Report: Shoppers seeking bargains for back-to-school needs
Denver — The majority of consumers are being budget-smart about back-to-school shopping. Not only are they seeking out the best prices, but they’re also shopping early – 48% of shoppers polled said they were beginning their shopping a month before the first bell rings, according to a back-to-school shopping report by ShopAtHome.com, the coupon search engine. The report, which tracks consumer search habits on the site, also shows that 42% of consumers will shop more generic brands than last year.
“Students aren’t the only ones who have learned a thing or two in the past year. Consumers are getting smarter not only about what they spend their money on, but how they spend it,” said Marc Braunstein, co-founder and CEO of ShopAtHome.com. “People have learned that, by shopping intelligently, it is possible to spend less without really cutting back.”
Other findings of the Buy-havior Report include:
- Although most shoppers are focused on getting the best deals, 38% of consumers plan to spend more money this year.
- Shoppers estimate they will spend approximately $331 on clothing, accessories and shoes this school year.
- Seventy-six percent of consumers plan to shop the sales more often to help curb back-to-school spending; 53% plan to use more coupons.
- Forty-two percent of shoppers are ignoring brand name items in favor of their less-costly generic counterparts.
- Seven percent of shoppers don’t plan on starting their shopping until the first day of school.
Mixed bag for retailers in July as discounters shine and some teen retailers disappoint
New York — Many retailers reported better-than-expected results in July as warm weather and clearance sales drew shoppers into stores. Thomson Reuters reported that three-quarters of retailers reported results beat expectations. Costco Wholesale Corp., Target Corp., Limited Brands and Gap Inc. all reported gains above expectations.
“Hot weather and summer clearance, coupled with some newness in stores in the back half of the month, is leading to a nice upside heading into back-to-school," said Ken Perkins, president of RetailMetrics, a research firm, in an Associated Press report. "Retailers were pretty aggressive with promotions, trying to clear out merchandise."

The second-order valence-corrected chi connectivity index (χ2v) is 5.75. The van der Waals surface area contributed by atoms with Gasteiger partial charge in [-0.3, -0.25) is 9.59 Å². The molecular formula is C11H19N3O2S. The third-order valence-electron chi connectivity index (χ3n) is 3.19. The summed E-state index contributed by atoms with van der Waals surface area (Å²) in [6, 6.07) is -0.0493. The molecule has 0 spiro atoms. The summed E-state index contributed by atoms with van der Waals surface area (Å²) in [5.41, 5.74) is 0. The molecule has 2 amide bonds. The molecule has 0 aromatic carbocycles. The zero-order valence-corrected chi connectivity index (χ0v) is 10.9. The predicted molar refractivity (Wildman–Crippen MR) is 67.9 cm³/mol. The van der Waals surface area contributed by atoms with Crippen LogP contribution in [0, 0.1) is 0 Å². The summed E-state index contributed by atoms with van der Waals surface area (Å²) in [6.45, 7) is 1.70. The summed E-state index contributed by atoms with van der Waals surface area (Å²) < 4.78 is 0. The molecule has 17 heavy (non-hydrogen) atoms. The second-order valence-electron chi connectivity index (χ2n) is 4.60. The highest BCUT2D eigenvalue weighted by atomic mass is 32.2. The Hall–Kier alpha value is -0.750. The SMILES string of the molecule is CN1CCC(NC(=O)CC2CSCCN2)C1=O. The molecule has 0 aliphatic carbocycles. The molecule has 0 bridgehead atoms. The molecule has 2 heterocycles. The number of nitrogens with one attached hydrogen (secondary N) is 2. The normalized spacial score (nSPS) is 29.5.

July is considered a transitional month as retailers shift from summer merchandise to back-to-school and fall apparel. Sales are often the year’s second smallest, behind January.
On the apparel front, Limited Brands posted a 12% increase in July same-store sales, topping the 6.2% average estimate.
Gap Inc. said that July same-store sales jumped 10%, easily surpassing analysts’ expectations. The metric rose 13% at Gap stores, 12% at Old Navy and 8% at Banana Republic.
“We are pleased with our second quarter sales performance and the continued positive trend we’re experiencing in North America,” said Gap CEO Glenn Murphy.
Teen retailers had mixed results. Abercrombie & Fitch said its July same-store sales fell 10%. It also slashed its outlook for future earnings.
The Wet Seal and Zumiez Inc. also missed expectations in July. Wet Seal Inc., which fired its CEO last month, said that its same-store sales fell 15.6% for July, more than Wall Street analysts expected.
"We believe the company’s performance in recent quarters is due in part to a move away from some of our fast fashion merchandising practices at Wet Seal that had been successful in the past," said Hal Kahn, who took the reins after McGalla was fired last week. “We are taking immediate steps to return key elements of our prior core strategy … which we may have lost during the past year.”
Zumiez said its same-same sales in July rose 7.5%. Analysts were expecting growth of 8.5 %.
But Hot Topic and American Eagle reported strong second-quarter figures. Hot Topic’s sales rose 3.9% in the second quarter, and it forecast a narrower second-quarter loss than previously expected.
The Buckle, a perennial gainer, continued a less-than-stellar comps trend by posting a 0.1% drop in same-store sales, although still beating the 1.2% forecasted drop.